Apple is right to protect its iPad design patent

There was a time when holding a patent was a prestigious accomplishment. A patent used to be a respectable thing. Now it's a dirty word. And, shame on anyone who protects their intellectual property--especially if it's Apple.

iPad Design Patent: The Final Frontier

iPad Design Patent: The Final Frontier

Two of my fellow ZDNet colleagues (Rachel King and Steven J. Vaughan-Nichols) have given their respective opinions about Apple's European Union injunction against Samsung's Galaxy tablet computer. In summary, they are not amused. I, however, am taking Apple's side in this battle. And, I might have to remind you that I'm an open source, Linux and anti-patent advocate. That said, I find Apple's actions in this matter to be justifiable and reasonable.

How can an anti-patent guy have such an opinion?

For one, I'm against certain software patents, not all patents.

And, two, I'm for reasonable intellectual property rights.

Three through infinity: I think you have a right to protect something innovative that you developed.

How many times have you seen a new product or service hit the market and you said, "Hey, I thought of that ten years ago." You might have but you didn't patent the process, the design or the technology. If you had, you'd be rich instead of regretful. If you had patented your idea, my opinion is that you'd want to protect it from thieves.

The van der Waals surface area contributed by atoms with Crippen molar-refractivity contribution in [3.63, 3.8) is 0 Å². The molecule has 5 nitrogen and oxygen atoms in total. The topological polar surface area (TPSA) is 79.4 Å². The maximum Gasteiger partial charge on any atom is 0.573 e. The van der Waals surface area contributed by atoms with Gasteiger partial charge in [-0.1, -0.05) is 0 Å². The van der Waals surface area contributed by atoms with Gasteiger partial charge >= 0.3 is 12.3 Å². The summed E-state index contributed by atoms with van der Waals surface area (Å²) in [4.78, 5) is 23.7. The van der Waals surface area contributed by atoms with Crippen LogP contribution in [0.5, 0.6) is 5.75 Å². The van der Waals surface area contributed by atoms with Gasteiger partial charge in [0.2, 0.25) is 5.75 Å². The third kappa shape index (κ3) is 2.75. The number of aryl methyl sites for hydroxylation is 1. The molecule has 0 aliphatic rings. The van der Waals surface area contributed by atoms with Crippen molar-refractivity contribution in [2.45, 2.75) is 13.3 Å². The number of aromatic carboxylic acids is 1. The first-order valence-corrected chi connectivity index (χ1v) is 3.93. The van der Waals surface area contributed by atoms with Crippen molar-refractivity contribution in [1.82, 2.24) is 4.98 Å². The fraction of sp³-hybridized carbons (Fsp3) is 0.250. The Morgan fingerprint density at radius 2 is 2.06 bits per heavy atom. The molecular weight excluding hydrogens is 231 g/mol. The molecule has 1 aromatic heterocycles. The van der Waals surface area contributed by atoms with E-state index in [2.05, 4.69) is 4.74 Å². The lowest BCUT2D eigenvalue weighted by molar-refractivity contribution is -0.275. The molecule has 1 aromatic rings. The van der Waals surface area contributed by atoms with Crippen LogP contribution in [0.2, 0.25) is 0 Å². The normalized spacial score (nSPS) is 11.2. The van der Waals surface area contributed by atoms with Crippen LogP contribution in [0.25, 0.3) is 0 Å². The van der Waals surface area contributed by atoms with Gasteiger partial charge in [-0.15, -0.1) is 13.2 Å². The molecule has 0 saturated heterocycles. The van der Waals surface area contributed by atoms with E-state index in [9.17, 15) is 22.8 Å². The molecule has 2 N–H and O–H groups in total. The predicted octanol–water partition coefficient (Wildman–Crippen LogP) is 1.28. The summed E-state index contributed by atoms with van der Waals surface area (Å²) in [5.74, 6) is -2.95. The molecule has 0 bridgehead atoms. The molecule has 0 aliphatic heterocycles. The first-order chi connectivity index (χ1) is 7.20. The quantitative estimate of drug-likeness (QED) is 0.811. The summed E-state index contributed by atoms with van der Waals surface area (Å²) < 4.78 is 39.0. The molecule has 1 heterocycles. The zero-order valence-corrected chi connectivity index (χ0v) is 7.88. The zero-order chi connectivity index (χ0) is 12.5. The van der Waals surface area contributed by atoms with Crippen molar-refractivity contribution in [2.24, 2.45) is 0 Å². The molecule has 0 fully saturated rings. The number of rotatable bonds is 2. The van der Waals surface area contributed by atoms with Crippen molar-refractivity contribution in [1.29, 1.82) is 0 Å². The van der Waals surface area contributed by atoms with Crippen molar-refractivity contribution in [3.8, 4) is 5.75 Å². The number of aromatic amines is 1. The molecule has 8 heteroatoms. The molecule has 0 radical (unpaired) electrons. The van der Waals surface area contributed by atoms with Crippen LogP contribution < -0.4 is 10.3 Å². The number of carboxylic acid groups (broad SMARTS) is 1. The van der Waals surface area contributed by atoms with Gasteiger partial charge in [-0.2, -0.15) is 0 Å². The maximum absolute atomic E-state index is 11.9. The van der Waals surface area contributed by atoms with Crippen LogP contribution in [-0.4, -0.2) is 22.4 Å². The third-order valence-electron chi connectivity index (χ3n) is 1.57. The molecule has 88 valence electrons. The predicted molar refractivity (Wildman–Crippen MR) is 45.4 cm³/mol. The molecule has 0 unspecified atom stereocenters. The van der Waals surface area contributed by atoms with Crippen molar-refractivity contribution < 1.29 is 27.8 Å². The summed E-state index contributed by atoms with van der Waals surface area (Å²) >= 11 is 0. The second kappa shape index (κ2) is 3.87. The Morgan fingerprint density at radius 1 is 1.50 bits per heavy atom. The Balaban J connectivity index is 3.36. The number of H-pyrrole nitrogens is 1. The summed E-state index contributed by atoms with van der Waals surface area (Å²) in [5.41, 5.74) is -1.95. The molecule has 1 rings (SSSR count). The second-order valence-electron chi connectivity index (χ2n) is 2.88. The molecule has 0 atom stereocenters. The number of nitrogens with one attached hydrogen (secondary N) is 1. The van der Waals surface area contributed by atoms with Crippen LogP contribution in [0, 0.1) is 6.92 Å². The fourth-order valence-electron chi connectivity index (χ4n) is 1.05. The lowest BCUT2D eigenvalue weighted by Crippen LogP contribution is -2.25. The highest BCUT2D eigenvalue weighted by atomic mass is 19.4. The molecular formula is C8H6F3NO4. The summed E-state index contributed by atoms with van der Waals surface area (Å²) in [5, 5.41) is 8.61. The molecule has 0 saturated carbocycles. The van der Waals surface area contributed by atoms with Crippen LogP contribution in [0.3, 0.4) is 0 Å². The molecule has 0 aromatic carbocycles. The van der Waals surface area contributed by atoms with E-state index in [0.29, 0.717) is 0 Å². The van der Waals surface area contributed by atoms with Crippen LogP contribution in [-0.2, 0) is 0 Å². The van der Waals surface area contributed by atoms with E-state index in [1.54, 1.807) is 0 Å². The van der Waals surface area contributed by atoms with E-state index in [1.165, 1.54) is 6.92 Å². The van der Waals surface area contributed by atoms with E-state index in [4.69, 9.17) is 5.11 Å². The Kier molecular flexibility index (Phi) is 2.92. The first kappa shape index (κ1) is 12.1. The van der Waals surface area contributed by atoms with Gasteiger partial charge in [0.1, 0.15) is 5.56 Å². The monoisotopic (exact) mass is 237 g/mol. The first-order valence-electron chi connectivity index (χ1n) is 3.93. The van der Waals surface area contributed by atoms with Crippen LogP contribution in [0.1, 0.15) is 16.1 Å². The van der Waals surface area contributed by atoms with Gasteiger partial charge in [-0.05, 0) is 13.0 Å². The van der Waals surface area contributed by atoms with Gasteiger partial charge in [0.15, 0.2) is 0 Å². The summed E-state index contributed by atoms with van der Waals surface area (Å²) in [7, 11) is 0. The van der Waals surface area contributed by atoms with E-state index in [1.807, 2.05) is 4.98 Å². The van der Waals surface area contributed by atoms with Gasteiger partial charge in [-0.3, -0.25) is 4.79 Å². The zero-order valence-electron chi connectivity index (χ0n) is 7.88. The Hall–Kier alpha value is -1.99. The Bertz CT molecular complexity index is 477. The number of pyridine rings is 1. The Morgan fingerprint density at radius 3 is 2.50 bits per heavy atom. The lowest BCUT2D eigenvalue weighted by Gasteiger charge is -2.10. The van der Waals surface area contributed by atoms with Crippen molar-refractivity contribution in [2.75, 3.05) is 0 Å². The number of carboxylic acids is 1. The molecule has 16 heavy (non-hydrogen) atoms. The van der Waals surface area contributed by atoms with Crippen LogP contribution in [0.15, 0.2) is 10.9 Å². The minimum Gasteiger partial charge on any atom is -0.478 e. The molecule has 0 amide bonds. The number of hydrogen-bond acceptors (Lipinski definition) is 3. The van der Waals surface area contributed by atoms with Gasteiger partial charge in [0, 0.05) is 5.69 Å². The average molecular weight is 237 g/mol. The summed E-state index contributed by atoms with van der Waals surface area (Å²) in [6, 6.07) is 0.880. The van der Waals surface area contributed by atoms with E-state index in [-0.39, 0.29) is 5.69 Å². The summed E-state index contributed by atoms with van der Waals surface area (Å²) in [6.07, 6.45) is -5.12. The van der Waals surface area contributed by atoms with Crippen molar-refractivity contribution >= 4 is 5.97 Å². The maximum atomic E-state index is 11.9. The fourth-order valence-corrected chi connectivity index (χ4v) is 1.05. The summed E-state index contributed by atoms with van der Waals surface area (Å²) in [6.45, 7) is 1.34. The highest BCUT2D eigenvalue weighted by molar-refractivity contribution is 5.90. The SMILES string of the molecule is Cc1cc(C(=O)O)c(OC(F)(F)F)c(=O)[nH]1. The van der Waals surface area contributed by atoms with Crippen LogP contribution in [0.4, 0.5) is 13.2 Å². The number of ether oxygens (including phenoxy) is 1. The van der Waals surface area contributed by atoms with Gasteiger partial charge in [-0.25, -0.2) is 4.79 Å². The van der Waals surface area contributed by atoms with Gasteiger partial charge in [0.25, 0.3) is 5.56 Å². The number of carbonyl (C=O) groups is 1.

Regardless of opinion, Apple designed, patented and marketed (successfully) their iPad design and they have a right to protect that by enforcing their patent. That's why patents exist.

And, no, there's no conflict in what I'm saying here nor for what I believe to be true for many software patents. The difference is scope. Apple's iPad design belongs to Apple. UNIX, TCP/IP and HTML, for example, belong to everyone--or should belong to everyone--free of patents.

Patents are intended to protect inventions. They can be obtained for new products, processes and methods of use. They have a limited lifetime, but during that time, they provide the patent owner with exclusive rights to prevent others from working within the scope of the patent. From the BridleIP website.

What's the point of innovation if there's no protection for that innovation? The reward of a warm feeling only lasts for a few minutes. Money can last several lifetimes. Money is tangible. Money is the reason for any business pursuit. And, money is the reason that the non-innovators want to copy awesome designs. Patents are reasons that those copycats get into trouble for their transgressions.

If you invent something cool or revolutionary, you deserve the rewards for that invention. If you don't have patent protection, you'll spend a tremendous amount of time, money and effort bringing a new technology to market only to have it copied and taken away from you within a very short period of time.

Stealing and copying someone else's invention isn't clever or creative. It's just stealing.

Stealing is wrong. Stealing from Apple is wrong too.

Apple has a right to protect its tablet design. You have a right to protect your design for a better mousetrap. Sure, there will be people who imitate the design--or perhaps improve upon it--or cheapen it in some way, but if they get too close to the original, they should be stopped. It's not about squelching competition, it's about what's right and wrong.

Apparently Apple believes that Samsung got too close and the European Union agreed. You're entitled to your opinion on the matter but the bottom line is that innovation deserves protection. And, I think you'd see it differently if it were your invention's design infringement in question and not Apple's.

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